If things remain unchanged, Greece will never be in a position to repay its crippling debt but will only enter into a deeper crisis. The annual interest payments alone (in billions) on a 350 billion debt would keep the nation in utter poverty and that’s precisely what the new government wants to avoid.
Equally, one can reasonably ask: what happened to all those billions borrowed? Where did it all go? Certainly it did not go to improving public services, the infrastructure and hospitals or to making people affluent and living with dignity. In fact the majority of those funds borrowed went straight back into the coffers of German and EU banks to bail themselves out at the expense of citizens. It is reported that less than 10% of the bailout money borrowed ever reached the people; that is what modern economic colonization does to poorer nations!
The new government recognized this and for the first time ever an elected government decided not to follow the footsteps of its predecessors who failed the people of Greece miserably.
A well-organized exit from the Euro currency and return to the Greek drachmas cannot be discounted. In fact it would be a wise decision because Greece will then determine its own exchange rate to help its economy grow free from EU constraints. As an EU member state, the UK did not adopt the Euro currency so why not Greece or Cyprus for that matter!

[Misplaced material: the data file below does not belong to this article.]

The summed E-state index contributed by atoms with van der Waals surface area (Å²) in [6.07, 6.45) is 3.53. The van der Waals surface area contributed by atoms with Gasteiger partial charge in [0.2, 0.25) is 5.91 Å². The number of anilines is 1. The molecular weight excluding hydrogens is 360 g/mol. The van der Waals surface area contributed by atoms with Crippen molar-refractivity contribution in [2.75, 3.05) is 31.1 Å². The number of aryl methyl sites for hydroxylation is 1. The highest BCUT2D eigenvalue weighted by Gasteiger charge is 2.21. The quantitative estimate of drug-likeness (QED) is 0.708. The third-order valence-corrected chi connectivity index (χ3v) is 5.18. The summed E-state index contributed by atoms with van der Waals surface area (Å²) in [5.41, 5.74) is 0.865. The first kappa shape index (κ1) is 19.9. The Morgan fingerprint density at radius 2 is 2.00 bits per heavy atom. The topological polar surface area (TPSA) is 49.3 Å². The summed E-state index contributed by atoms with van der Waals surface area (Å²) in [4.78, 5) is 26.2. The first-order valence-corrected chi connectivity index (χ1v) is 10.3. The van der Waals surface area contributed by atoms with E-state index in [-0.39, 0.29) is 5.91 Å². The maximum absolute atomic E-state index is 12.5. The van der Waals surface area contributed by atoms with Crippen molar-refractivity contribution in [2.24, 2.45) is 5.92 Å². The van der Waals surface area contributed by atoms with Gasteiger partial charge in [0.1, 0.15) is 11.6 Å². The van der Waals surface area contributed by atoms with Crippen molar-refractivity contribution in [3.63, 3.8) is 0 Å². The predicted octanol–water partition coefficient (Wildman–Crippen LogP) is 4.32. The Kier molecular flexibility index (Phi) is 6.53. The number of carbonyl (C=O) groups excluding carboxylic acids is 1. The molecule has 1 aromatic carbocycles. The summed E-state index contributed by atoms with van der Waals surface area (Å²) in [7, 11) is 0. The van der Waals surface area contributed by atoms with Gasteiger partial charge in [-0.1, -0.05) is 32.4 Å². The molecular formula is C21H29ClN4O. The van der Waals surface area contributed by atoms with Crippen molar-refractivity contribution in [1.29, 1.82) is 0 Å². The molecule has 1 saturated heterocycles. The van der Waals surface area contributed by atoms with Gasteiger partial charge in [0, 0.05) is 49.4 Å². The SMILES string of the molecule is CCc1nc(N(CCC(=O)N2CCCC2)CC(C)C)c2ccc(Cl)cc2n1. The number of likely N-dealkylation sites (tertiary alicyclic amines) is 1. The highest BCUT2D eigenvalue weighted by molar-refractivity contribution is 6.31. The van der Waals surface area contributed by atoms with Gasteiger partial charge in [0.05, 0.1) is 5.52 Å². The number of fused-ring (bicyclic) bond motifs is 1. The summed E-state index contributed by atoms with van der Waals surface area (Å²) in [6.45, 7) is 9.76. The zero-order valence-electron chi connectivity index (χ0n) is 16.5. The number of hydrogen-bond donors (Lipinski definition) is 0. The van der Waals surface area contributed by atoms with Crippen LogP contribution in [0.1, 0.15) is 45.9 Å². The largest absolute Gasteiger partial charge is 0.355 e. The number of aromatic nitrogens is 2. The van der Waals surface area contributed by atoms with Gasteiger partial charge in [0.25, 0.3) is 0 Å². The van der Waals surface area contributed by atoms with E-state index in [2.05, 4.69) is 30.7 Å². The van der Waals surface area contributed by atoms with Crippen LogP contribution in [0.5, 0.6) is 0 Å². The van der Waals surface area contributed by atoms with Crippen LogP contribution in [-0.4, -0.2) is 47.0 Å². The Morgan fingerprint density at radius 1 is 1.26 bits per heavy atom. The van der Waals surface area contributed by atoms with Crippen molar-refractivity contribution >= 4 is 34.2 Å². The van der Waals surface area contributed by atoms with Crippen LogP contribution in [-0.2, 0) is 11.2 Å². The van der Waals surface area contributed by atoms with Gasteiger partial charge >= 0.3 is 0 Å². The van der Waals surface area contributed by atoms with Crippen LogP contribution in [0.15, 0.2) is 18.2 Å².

Actually, exit from the Euro may be more beneficial in the long run. However, there are various conflicting theories made by economists of a Euro exit but they all agree on one thing: that exit from the Euro, would not be easy but not impossible. The final word however, whether to retain the Euro or not, rests with the Greek people under the terms of a referendum. With transparency, well-informed citizens, can make well-informed decisions and the decision whether to retain the Euro or not, belongs to the people and not to a temporary government.
Out of the ashes of despair, Greece will rise up again and will succeed. It will do so because the nation’s dignity has been restored with thousands of people flooding the streets of Athens, Salonika and major cities to endorse their support for the new government. Unquestionably, a nation that has the full support of its people it will never fail.
However, there are certainly clouds looming on the horizon for both nations but on the positive side, Greece may be the catalyst to bring about changes for the better and that hope may also spread to Cyprus – we sure hope so for Cyprus’ sake!